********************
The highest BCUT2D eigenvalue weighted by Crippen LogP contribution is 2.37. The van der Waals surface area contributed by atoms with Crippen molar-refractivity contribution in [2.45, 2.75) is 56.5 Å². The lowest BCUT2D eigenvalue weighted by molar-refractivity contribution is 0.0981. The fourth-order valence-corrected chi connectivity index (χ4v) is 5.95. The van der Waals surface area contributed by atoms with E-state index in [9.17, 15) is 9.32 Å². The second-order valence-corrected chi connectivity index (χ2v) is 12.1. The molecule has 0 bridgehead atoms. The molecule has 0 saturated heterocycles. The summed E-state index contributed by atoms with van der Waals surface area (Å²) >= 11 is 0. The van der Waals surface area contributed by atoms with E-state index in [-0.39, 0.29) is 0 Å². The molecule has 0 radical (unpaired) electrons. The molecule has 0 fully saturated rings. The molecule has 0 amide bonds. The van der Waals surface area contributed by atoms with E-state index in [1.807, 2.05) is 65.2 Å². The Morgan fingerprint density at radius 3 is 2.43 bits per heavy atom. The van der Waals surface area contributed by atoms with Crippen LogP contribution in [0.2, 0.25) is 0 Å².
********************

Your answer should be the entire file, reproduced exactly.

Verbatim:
The highest BCUT2D eigenvalue weighted by Crippen LogP contribution is 2.37. The van der Waals surface area contributed by atoms with Crippen molar-refractivity contribution in [2.45, 2.75) is 56.5 Å². The lowest BCUT2D eigenvalue weighted by molar-refractivity contribution is 0.0981. The fourth-order valence-corrected chi connectivity index (χ4v) is 5.95. The van der Waals surface area contributed by atoms with E-state index in [9.17, 15) is 9.32 Å². The second-order valence-corrected chi connectivity index (χ2v) is 12.1. The molecule has 0 bridgehead atoms. The molecule has 0 saturated heterocycles. The summed E-state index contributed by atoms with van der Waals surface area (Å²) >= 11 is 0. The van der Waals surface area contributed by atoms with E-state index in [-0.39, 0.29) is 0 Å². The molecule has 0 radical (unpaired) electrons. The molecule has 0 fully saturated rings. The molecule has 0 amide bonds. The van der Waals surface area contributed by atoms with E-state index in [1.807, 2.05) is 65.2 Å². The Morgan fingerprint density at radius 3 is 2.43 bits per heavy atom. The van der Waals surface area contributed by atoms with Crippen LogP contribution in [0.2, 0.25) is 0 Å².